Shine

So there’s this house, tall, 2 to 3 stories high, and there’s a front yard and a back yard. In the back yard is a big fucking party but to get there, you have to go over the house. There’s a ladder. And most people learn very quickly how to climb the ladder and get over the house. But you can’t even find the ladder; it’s like the ladder doesn’t exist for you. You can hear the party in the back and it sounds so fun and you’re told that it is fun, the best fun, the fun you should be a part of if you want to be somebody. And by god, you do want to be somebody. You really really do, so you run and jump, but not high enough to get over the house. And people encourage you, they say “You can do it! You can do anything you put your mind to.” You believe them and you run and you jump and you run and you jump, you practice and you get stronger, but you can’t make it over. And you say you can’t make it over, but they tell you, “Don’t be so negative. Try harder. We made it over.” But you can’t find the ladder and you can’t jump over. Turns out you can paint the house and you can mow the front yard and you can plant beautiful flowers that all the people stop to admire before they climb the ladder to the back yard, but people don’t really care about that because the back yard is where it’s happening. You look at your flowers and your stick fort and you love them and you don’t understand why other people don’t love them, but you want to understand so you grab onto the house. One hand, one foot, one hand, one foot, and you climb. You focus and you climb and the people on the ladder scurry past you. Some laugh, some are bewildered at why the hell you’re climbing the side of the house instead of using the ladder, some climb alongside you. But you can only hold on for so long. Gravity, weight, vertical walls, physics defeats you and you fall. And you’re injured, pretty bad, but you can kinda fake that you’re okay, so they tell you to grit yer teeth and git’r done, stop whining, stop belly-aching. So you do that and think that maybe you can build your own ladder. And they tell you, “Take this pill. It helped us.” And they tell you, “Why do you sleep so late? We don’t need that much sleep. How lazy are you?” And they don’t see that you need all this sleep, because you’re so tired from climbing the house and building the ladder and it keeps falling about and they keep telling you to try harder and it’s right there, just do it. But for god’s sake, you just can’t because you’re dying trying, you’re killing yourself trying to get over the house. So for a little while, you stop and instead you tend to the trees in the front yard and you tend the people you discover are in the front yard with you because that you can do. Because even though you can’t climb the ladder to the back yard and you can’t climb the house, you sure as fucking well can walk with these people in the front yard and you can plant seeds to trees that in time you can climb. And you can fill yourself with sunshine and shine for people and this, this doesn’t kill you, this doing what you can in the front yard doesn’t break you and you can shine and glow and even when the people climbing the ladder tell you that you should climb the ladder and shine in the back yard for them, you just can’t. You’ve tried and tried to get over the fucking house, but when you try you can only get so far and then you fall and then your shine dims and the time it takes to recover your shine is years and one day you realize you don’t have that kind of time. You have to choose. Shine in the front walk or die trying to get to the back yard that people keep telling you is the place to be? You have to choose. Finally, you choose to stay in the front yard, to build rock sculptures and snow tunnels, to rest by deer and howl with coyotes. To hold close and shine for the friends and family who visit you in the front yard. To write poetry in chalk on the sidewalk and know that it is damn good poetry. When the people on the ladder tell you that you can totally share this poetry in the back yard and they would love it; you just have to get over the house. And for a second, you consider trying again, because that is so much of what you’ve strived for: to get over the house, to understand and be understood, to have your poetry heard. But now you’re old enough to know the terrible consequences of trying that particular task and you’re old enough to know the terrific rewards of working in the front yard and seeing how the flowers and vines and trees and butterflies and people grow when you shine when and where you can. And the people on the ladder will always tell you to climb the ladder to the better back yard, but now you know how to tell them no and feel no shame about that.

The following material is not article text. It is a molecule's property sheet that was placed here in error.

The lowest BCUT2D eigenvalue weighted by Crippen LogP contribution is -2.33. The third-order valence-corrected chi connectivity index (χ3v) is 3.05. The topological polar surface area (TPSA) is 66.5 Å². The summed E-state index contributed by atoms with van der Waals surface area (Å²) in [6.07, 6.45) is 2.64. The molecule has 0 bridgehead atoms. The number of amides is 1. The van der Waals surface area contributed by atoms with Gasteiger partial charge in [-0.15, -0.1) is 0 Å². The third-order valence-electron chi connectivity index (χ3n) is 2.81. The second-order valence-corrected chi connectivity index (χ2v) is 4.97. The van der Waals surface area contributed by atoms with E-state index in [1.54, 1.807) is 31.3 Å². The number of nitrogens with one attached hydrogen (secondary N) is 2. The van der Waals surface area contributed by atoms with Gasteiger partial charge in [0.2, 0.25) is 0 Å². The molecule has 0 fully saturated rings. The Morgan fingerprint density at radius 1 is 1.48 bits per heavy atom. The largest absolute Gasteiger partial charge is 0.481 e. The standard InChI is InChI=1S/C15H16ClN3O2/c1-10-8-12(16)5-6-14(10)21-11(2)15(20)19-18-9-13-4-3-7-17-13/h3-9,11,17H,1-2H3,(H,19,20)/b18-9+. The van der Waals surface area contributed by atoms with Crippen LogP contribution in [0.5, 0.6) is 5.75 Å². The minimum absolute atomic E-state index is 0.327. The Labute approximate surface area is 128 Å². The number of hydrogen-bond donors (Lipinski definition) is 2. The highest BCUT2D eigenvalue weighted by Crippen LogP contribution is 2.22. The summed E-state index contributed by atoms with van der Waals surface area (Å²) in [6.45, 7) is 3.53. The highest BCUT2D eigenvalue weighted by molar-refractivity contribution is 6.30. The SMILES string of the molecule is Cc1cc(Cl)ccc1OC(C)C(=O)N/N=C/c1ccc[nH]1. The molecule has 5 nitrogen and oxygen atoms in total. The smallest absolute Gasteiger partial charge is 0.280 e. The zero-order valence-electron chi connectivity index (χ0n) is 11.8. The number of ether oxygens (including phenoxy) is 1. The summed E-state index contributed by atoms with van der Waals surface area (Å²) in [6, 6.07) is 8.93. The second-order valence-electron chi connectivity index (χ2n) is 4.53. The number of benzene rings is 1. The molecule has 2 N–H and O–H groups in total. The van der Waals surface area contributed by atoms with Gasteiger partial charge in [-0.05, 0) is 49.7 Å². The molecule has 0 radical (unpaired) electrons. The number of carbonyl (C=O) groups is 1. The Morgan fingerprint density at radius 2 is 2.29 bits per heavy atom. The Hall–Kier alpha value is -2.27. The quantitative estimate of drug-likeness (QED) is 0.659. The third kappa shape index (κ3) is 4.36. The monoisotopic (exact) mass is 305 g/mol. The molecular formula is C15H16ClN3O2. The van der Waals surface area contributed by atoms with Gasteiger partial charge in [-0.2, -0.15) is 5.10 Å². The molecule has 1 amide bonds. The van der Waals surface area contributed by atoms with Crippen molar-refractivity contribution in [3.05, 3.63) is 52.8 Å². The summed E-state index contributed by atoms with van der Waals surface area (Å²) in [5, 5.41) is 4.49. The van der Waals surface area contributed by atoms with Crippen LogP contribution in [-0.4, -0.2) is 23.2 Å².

You shine and shine in the front yard.
The people you shine for
love you
and are grateful
and they shine too.